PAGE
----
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Consumer advocacy can be simply defined as the act of advocating on behalf of people who buy products in the society. Sometimes this advocacy can take the form of legal measures, and at other times, consumer advocates may simply inform people about problems with companies or products. Consumer advocacy focuses on various corporate abuses that might endanger or cheat consumers, such as poisonous products or defective items. They also often fight against perceived corporate unfairness, arguing against tactics like price fixing or trying to disable monopolies.
In previous eras, the idea of consumer advocacy was generally less prevalent. Companies were often able to operate without much oversight and, in many cases, the consumer didn’t have much say other than his spending choices. Over time, people eventually started speaking out against some of these practices and caused many laws to be passed. Some countries eventually implemented watchdog agencies that protect consumers and passed laws that required companies to operate in a way that gave more leverage to the consumers and their needs.
People engaged in consumer advocacy often use a lot of different tactics to achieve their ends. For example, they might rely on lawsuits that force companies to take dangerous products off the market, or they might ask other consumers to organize a boycott against a company as a way to leverage certain concessions or punish bad corporate behavior. They also frequently lobby legislative bodies in different countries for the passage of laws that give consumers more rights.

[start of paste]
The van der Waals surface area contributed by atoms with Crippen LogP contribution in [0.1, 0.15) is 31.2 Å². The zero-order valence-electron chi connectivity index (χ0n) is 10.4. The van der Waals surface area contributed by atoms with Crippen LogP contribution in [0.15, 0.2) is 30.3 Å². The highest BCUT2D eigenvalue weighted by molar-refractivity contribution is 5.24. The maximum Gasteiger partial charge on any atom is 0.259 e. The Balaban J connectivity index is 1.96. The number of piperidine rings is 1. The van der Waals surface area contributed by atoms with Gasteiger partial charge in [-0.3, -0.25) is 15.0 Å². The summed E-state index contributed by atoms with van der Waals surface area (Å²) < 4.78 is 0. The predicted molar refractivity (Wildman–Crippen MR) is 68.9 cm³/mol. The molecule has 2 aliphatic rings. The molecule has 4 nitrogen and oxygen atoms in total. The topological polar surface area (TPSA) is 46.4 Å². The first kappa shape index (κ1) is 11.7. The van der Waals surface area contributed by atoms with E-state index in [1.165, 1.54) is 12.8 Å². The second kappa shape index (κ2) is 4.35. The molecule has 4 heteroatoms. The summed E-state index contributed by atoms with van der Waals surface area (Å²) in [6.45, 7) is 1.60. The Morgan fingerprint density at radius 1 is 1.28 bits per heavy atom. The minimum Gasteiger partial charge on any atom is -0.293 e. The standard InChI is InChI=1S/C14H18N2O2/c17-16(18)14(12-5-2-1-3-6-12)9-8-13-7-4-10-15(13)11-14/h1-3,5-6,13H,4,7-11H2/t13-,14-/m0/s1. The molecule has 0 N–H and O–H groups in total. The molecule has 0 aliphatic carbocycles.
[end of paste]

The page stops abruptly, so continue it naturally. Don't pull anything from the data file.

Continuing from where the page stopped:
Examples of consumer advocacy in action include things like regulation to make cars safer or laws that remove dangerous substances like lead from products. There have also been cases where consumer advocates have fought for greater competition between companies or price controls to keep consumers from being gouged unfairly. The Internet has allowed more people to become involved in consumer advocacy, and simple things like product reviews on websites can even be seen as a type of advocacy in many ways.
Some people on the corporate side of the equation feel that consumer advocacy groups haven’t always had a positive impact. For example, many companies claim that consumer advocates have driven up prices by forcing an increase in regulation. They also sometimes point out cases where consumer advocates fought against things with unfounded attacks and may have cost companies money in legal fees and public relations unnecessarily. Those involved in consumer advocacy generally disagree with all these arguments, and they tend to believe strongly that the reforms they fought for were necessary and have been helpful to humanity overall.
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